4 years, 5 months, 26 days, and about 21 hours ago, i won a spot in the MET orchestra. 15 minutes before that, i flipped my recorder on, threw it in my bag, and got the whole thing on tape.
i don’t know about you, but i’ve never heard a winning audition besides my own.
oh, except for when i've judged MET auditions.
it would have made life a ton easier if i could have heard one. i could have used it for reference, to see how good it has to be. i could have heard what standard of rhythm i should shoot for, or how musical i needed to be.
i’m publishing mine today for you to hear.
well, some of it, at least.
it's all in the new training video, what a winning audition sounds like, and you can check it out by registering through this link:
here's how it's gonna help
if you know what a winning audition sounds like, then you can start thinking about the different things that the committee must be listening for. and then you can transfer that information to the practice room.
every member of every committee is always going to be different. there’s no magic way to play that perfectly pleases everyone. but the fact is that some candidates earn yes votes, and some don't. obviously, you want to earn the maximum number of those yes votes.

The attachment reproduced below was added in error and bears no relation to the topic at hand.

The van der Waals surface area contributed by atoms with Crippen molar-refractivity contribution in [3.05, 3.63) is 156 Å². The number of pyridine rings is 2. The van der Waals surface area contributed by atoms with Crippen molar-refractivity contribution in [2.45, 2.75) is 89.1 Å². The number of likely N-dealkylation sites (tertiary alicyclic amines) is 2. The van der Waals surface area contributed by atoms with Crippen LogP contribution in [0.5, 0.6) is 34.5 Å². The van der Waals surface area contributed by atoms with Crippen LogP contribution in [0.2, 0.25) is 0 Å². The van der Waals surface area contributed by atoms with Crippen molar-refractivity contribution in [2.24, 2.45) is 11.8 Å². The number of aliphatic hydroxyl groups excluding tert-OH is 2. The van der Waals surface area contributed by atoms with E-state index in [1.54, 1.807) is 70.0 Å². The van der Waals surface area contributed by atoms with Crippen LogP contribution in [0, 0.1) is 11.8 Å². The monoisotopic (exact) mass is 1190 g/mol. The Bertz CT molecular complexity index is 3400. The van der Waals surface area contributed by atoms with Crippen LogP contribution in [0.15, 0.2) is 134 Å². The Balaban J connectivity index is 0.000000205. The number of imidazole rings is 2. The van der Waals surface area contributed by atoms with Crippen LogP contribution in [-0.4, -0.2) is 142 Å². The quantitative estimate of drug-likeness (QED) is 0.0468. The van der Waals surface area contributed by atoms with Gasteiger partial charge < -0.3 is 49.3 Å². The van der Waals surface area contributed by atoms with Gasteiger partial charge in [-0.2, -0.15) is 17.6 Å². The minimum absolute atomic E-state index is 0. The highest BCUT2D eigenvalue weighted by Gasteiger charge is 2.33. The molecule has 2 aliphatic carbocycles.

so what earns a yes vote?
while everyone on the committee has different priorities and opinions, they’re all working from the same basic playbook. everyone cares about rhythm, everyone cares about tone, phrasing, musicality, and a few other essential elements.
and those musical elements make up the basic fundamentals of how committee members grade. one person might grade more heavily on rhythm or note accuracy, while another might grade more heavily on phrasing and character. it’s your job as the candidate to USE this rubric while you’re preparing.
check it out.
today i'm publishing video 3 in the mini-course, how to advance at an orchestra audition 101 today, and it's called what a winning audition sounds like. it includes a bunch of excerpts from the recording of my winning MET audition, and it answers these questions:
- what does a committee want to hear?
- how can you make the committee fall in love with you (from the very first note)?
- how do i transfer all that information to the practice room to prepare properly?
looking for an audition breakthrough?
here's my 5-step guide to constructing your preparation process and optimizing it for maximum results for any instrument.